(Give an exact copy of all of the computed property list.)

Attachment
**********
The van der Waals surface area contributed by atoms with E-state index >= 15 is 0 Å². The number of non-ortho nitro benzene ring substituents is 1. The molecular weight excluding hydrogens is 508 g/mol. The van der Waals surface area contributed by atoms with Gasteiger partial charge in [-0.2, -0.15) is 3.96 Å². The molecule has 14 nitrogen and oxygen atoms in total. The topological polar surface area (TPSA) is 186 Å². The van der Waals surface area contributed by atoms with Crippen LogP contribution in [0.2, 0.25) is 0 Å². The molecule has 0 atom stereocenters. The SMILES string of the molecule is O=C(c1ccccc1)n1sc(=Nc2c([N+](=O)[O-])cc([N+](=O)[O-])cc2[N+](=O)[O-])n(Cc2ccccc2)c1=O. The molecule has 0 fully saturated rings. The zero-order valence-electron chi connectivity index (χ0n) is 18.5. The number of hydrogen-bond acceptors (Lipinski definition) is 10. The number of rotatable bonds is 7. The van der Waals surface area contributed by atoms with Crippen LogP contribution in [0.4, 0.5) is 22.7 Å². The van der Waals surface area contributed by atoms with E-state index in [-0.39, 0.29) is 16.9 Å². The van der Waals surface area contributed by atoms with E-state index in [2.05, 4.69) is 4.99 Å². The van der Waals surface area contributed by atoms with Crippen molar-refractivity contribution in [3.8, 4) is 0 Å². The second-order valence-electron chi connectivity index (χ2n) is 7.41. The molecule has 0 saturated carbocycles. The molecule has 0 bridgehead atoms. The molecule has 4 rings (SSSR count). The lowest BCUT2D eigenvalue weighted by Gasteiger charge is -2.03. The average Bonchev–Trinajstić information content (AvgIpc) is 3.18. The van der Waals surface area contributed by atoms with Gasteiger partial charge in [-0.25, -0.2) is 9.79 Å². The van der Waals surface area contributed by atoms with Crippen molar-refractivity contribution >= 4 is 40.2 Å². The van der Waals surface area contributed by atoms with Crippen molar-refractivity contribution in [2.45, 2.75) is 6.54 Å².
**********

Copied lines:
The van der Waals surface area contributed by atoms with E-state index >= 15 is 0 Å². The number of non-ortho nitro benzene ring substituents is 1. The molecular weight excluding hydrogens is 508 g/mol. The van der Waals surface area contributed by atoms with Gasteiger partial charge in [-0.2, -0.15) is 3.96 Å². The molecule has 14 nitrogen and oxygen atoms in total. The topological polar surface area (TPSA) is 186 Å². The van der Waals surface area contributed by atoms with Crippen LogP contribution in [0.2, 0.25) is 0 Å². The molecule has 0 atom stereocenters. The SMILES string of the molecule is O=C(c1ccccc1)n1sc(=Nc2c([N+](=O)[O-])cc([N+](=O)[O-])cc2[N+](=O)[O-])n(Cc2ccccc2)c1=O. The molecule has 0 fully saturated rings. The zero-order valence-electron chi connectivity index (χ0n) is 18.5. The number of hydrogen-bond acceptors (Lipinski definition) is 10. The number of rotatable bonds is 7. The van der Waals surface area contributed by atoms with Crippen LogP contribution in [0.4, 0.5) is 22.7 Å². The van der Waals surface area contributed by atoms with E-state index in [-0.39, 0.29) is 16.9 Å². The van der Waals surface area contributed by atoms with E-state index in [2.05, 4.69) is 4.99 Å². The van der Waals surface area contributed by atoms with Crippen molar-refractivity contribution in [3.8, 4) is 0 Å². The second-order valence-electron chi connectivity index (χ2n) is 7.41. The molecule has 0 saturated carbocycles. The molecule has 0 bridgehead atoms. The molecule has 4 rings (SSSR count). The lowest BCUT2D eigenvalue weighted by Gasteiger charge is -2.03. The average Bonchev–Trinajstić information content (AvgIpc) is 3.18. The van der Waals surface area contributed by atoms with Gasteiger partial charge in [-0.25, -0.2) is 9.79 Å². The van der Waals surface area contributed by atoms with Crippen molar-refractivity contribution >= 4 is 40.2 Å². The van der Waals surface area contributed by atoms with Crippen molar-refractivity contribution in [2.45, 2.75) is 6.54 Å².